For Good: Growing Jesuit High School in Tampa gets $35M in donations to renovate, expand

Generous graduates and community donors open their wallets for Jesuit High School, giving more than $35 million dollars, which will go toward the school’s fundraising campaign and campus remodel.
 
The historic school on Himes Avenue has been a fixture in the community since it was built in 1956. Since then, while there have been improvements and upgrades over the years, the school set out on a fundraising campaign to update the 40-acre campus, adding four new buildings and renovating others.
 
“The refurbishment of the campus will begin with a full renovation of the chapel, which is the heart of the school,” says Pete Young of Jesuit High School. “The students gather every morning for Convocation, and we are maxed out on the number of students we can fit in the sanctuary, there is just no room for growth, so we need a larger chapel so we can accommodate more students.”
 
Young goes on to say that St. Anthony’s Chapel, where Convocation and Mass is held, does not have any kneelers so students have to kneel on the floor. In the renovation, kneelers will be put into the chapel.
 
The fundraising campaign and campus remodel plans were made public at an event held at the Renaissance Hotel in Tampa, where Jesuit High School president and Father Richard C. Hermes announced that $27.5 million had been raised. At the same event, it was also announced that a $2.5 million gift was given by Marty and Ted Couch. Ted Couch, an alumni and commercial real estate developer, was president of the former Northside Bank of Tampa. He was also one of the founders and a former board chairman of Moffitt Cancer Center and former chair of Florida Hospital in Tampa. Couch’s gift is the largest single gift ever received by the school.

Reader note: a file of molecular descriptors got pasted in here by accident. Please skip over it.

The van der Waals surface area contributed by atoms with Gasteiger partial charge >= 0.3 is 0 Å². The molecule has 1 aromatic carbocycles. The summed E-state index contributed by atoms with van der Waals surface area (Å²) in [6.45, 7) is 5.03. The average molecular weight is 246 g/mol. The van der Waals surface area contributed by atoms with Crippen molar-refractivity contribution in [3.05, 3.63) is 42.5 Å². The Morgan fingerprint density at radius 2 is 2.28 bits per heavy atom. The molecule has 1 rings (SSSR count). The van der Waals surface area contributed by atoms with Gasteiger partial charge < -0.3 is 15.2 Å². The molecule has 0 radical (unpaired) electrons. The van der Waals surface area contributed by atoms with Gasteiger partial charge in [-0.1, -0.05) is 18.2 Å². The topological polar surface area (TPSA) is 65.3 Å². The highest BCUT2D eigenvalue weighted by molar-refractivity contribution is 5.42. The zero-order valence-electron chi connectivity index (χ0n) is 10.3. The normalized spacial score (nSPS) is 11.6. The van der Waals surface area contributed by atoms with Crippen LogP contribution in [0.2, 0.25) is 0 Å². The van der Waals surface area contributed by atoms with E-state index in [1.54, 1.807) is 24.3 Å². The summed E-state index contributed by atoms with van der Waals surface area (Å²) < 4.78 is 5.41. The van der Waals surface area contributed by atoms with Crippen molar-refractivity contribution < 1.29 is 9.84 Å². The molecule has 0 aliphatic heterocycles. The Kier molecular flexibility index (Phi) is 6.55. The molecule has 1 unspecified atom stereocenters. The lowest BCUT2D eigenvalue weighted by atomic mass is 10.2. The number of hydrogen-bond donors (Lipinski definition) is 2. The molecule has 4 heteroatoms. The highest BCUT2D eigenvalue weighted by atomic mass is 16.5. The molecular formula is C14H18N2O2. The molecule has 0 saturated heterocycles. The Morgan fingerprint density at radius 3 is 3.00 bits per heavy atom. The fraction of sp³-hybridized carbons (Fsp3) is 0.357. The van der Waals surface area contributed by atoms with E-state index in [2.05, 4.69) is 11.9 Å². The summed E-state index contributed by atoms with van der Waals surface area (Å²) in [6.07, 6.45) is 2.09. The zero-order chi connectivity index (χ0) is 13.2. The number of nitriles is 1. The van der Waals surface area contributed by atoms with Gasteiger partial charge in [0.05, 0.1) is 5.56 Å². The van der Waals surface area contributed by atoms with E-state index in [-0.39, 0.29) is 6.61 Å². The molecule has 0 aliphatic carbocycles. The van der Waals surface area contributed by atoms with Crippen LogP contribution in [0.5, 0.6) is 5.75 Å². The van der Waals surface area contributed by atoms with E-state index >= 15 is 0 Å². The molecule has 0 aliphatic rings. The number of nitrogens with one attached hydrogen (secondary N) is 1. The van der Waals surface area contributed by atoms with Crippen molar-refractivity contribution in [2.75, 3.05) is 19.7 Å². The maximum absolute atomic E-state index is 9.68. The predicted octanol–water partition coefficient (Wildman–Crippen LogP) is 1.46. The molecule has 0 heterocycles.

While there are many plans for physical transformation of the campus, funds from the campaign will go to other worthy causes within the school.
 
“It’s not all about the physical campus,” Young says. “We have a longstanding commitment to provide financial aid to students in need of assistance, so a good portion of the money will go toward our financial aid endowment program. We never want to hold a student back from getting an education with us due to financial reasons.”
 
Young goes on to say that funds will also go toward staff retention and extracurricular activities.
 
“We are committed to educating as many boys as possible, and forming young men in the Tampa Bay area,” Young says. “In our tagline is the Latin word 'magis,' which roughly translated means more, or striving for more. It is something we instill in our students to always be striving for more, to be better. So for the leaders of the school to be doing what they can and strive to make the school the best it can be in every way really shows students we practice what we preach.”

Read more articles by Kimberly Patterson.

Kimberly Patterson is a news editor for 83 Degrees Media in the Tampa Bay region of Florida.
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